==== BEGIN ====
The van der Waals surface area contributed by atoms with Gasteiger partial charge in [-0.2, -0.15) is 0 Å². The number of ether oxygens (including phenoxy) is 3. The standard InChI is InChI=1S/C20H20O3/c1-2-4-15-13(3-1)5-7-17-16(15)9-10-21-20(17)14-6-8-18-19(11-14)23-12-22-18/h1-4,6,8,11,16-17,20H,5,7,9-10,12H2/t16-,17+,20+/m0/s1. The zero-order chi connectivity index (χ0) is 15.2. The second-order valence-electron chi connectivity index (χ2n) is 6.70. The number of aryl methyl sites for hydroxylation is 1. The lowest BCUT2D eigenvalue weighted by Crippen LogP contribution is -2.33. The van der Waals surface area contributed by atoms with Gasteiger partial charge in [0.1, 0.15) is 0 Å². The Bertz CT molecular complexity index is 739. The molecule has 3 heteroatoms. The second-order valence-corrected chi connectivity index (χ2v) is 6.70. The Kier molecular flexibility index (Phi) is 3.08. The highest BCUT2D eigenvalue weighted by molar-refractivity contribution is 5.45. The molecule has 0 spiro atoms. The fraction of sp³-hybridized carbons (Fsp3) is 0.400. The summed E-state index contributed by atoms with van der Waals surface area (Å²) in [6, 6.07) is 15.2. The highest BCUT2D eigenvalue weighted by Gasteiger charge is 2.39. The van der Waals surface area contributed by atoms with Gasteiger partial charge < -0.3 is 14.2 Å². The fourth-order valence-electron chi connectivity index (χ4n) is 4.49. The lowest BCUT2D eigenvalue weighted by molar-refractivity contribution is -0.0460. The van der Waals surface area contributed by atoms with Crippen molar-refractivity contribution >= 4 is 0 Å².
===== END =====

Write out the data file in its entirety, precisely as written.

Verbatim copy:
The van der Waals surface area contributed by atoms with Gasteiger partial charge in [-0.2, -0.15) is 0 Å². The number of ether oxygens (including phenoxy) is 3. The standard InChI is InChI=1S/C20H20O3/c1-2-4-15-13(3-1)5-7-17-16(15)9-10-21-20(17)14-6-8-18-19(11-14)23-12-22-18/h1-4,6,8,11,16-17,20H,5,7,9-10,12H2/t16-,17+,20+/m0/s1. The zero-order chi connectivity index (χ0) is 15.2. The second-order valence-electron chi connectivity index (χ2n) is 6.70. The number of aryl methyl sites for hydroxylation is 1. The lowest BCUT2D eigenvalue weighted by Crippen LogP contribution is -2.33. The van der Waals surface area contributed by atoms with Gasteiger partial charge in [0.1, 0.15) is 0 Å². The Bertz CT molecular complexity index is 739. The molecule has 3 heteroatoms. The second-order valence-corrected chi connectivity index (χ2v) is 6.70. The Kier molecular flexibility index (Phi) is 3.08. The highest BCUT2D eigenvalue weighted by molar-refractivity contribution is 5.45. The molecule has 0 spiro atoms. The fraction of sp³-hybridized carbons (Fsp3) is 0.400. The summed E-state index contributed by atoms with van der Waals surface area (Å²) in [6, 6.07) is 15.2. The highest BCUT2D eigenvalue weighted by Gasteiger charge is 2.39. The van der Waals surface area contributed by atoms with Gasteiger partial charge < -0.3 is 14.2 Å². The fourth-order valence-electron chi connectivity index (χ4n) is 4.49. The lowest BCUT2D eigenvalue weighted by molar-refractivity contribution is -0.0460. The van der Waals surface area contributed by atoms with Crippen molar-refractivity contribution >= 4 is 0 Å².